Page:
I watched this back to remind myself of what I love about Adam West’s Batman. If you love the series as much as I do, other things worth checking out are Batman: Return of the Caped Crusaders (2016), its animated continuation, and Return to the Batcave: The Misadventures of Adam and Burt (2003), a semi-biographical comedy about the making of the series told through flashbacks of the real Adam and Burt as they embark on a crime-fighting adventure of their own (I defy you to guess who the villain is).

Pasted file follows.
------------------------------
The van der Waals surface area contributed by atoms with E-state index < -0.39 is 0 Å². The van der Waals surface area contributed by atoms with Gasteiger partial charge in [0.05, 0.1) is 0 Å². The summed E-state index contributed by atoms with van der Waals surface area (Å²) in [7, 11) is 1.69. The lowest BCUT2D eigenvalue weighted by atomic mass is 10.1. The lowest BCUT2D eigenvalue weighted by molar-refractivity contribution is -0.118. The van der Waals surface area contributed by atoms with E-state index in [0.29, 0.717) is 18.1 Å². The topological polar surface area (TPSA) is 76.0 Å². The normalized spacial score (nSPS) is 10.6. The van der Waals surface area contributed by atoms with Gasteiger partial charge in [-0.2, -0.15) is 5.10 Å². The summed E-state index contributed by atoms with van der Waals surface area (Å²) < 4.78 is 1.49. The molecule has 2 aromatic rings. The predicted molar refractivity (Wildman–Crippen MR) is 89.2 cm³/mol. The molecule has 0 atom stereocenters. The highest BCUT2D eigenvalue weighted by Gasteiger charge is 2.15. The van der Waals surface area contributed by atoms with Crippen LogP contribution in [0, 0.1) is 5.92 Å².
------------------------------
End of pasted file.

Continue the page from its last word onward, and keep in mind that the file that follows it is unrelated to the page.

What I love about Batman (1966) is the way that the source material’s distance from reality allows for a story that is about contemporary political concerns. There are things in here about the United States Navy being irresponsible and incompetent, the importance of local policing, and the way that the world’s nations must come to understand each other if there’s to be solidarity against the united underworld. Bruce Wayne describes himself as a capitalist, but in a purely descriptive way, which isn’t a condemnation of “Kitka”’s Russian attitudes – like her interpretation of the Riddler as a bourgeoisie that prays on America’s workers – but as a point-of-view (which is what it is). It’s surprising that there was no controversy around the acceptance of Western and Eastern values equally, or the accusation of the film promoting communist sympathy. But that’s because it’s hidden behind something which was otherwise a cash-grab for a popular property. I feel like the filmmakers had intellectuals in mind, who can see beneath the surface of popular art to find the philosophy and analysis. When Batman says “Some days, you just get rid of a bomb”, it was only a joke in execution; otherwise, it’s an accurate statement that is about the way there will always be collateral casualties and innocent bystanders, no matter what measures you try to take. And yet, none of it is inconsistent with the comics of the period, and it’s still an enjoyable film to the viewers that only see that surface. It’s amazing that this even managed to work; to be a legitimate political thriller grafted onto a live-action cartoon. It deserves applause that two so opposed genres were combined but remained true to what they’re meant to be, and that nothing like it has come along again – and that for a Batman film, it remains as relevant today as later adaptations. They’re all about the problem of evil (Batman, I’ve often thought, is a self-appointed saviour figure), it’s just that this one responds to it more optimistically. It’s a great zeitgeist and historical document of how America felt about the world in 1966, and how little things have changed.